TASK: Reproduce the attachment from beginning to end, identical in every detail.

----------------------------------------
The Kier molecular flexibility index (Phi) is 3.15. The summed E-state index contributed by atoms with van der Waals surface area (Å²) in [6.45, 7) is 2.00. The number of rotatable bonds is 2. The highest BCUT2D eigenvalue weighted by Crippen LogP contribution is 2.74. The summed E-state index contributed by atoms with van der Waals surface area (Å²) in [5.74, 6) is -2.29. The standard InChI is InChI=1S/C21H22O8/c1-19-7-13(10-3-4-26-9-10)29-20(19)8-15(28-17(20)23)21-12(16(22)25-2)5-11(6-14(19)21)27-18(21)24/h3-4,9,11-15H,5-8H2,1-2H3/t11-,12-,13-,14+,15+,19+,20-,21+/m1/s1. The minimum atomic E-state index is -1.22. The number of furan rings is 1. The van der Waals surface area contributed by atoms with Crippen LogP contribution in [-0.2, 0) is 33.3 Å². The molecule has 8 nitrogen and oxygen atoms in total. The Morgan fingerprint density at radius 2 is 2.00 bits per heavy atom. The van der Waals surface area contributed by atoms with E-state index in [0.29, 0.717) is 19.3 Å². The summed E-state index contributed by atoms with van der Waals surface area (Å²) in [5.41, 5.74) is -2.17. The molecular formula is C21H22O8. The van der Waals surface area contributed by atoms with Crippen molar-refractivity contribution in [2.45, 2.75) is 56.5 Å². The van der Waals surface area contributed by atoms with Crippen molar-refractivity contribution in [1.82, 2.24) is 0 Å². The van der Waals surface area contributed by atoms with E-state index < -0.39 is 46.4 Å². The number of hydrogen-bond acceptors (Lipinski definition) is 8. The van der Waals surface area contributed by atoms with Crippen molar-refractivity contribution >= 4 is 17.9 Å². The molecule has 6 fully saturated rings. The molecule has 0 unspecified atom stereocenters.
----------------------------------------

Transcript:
The Kier molecular flexibility index (Phi) is 3.15. The summed E-state index contributed by atoms with van der Waals surface area (Å²) in [6.45, 7) is 2.00. The number of rotatable bonds is 2. The highest BCUT2D eigenvalue weighted by Crippen LogP contribution is 2.74. The summed E-state index contributed by atoms with van der Waals surface area (Å²) in [5.74, 6) is -2.29. The standard InChI is InChI=1S/C21H22O8/c1-19-7-13(10-3-4-26-9-10)29-20(19)8-15(28-17(20)23)21-12(16(22)25-2)5-11(6-14(19)21)27-18(21)24/h3-4,9,11-15H,5-8H2,1-2H3/t11-,12-,13-,14+,15+,19+,20-,21+/m1/s1. The minimum atomic E-state index is -1.22. The number of furan rings is 1. The van der Waals surface area contributed by atoms with Crippen LogP contribution in [-0.2, 0) is 33.3 Å². The molecule has 8 nitrogen and oxygen atoms in total. The Morgan fingerprint density at radius 2 is 2.00 bits per heavy atom. The van der Waals surface area contributed by atoms with E-state index in [0.29, 0.717) is 19.3 Å². The summed E-state index contributed by atoms with van der Waals surface area (Å²) in [5.41, 5.74) is -2.17. The molecular formula is C21H22O8. The van der Waals surface area contributed by atoms with Crippen molar-refractivity contribution in [2.45, 2.75) is 56.5 Å². The van der Waals surface area contributed by atoms with Crippen molar-refractivity contribution in [1.82, 2.24) is 0 Å². The van der Waals surface area contributed by atoms with E-state index < -0.39 is 46.4 Å². The number of hydrogen-bond acceptors (Lipinski definition) is 8. The van der Waals surface area contributed by atoms with Crippen molar-refractivity contribution >= 4 is 17.9 Å². The molecule has 6 fully saturated rings. The molecule has 0 unspecified atom stereocenters.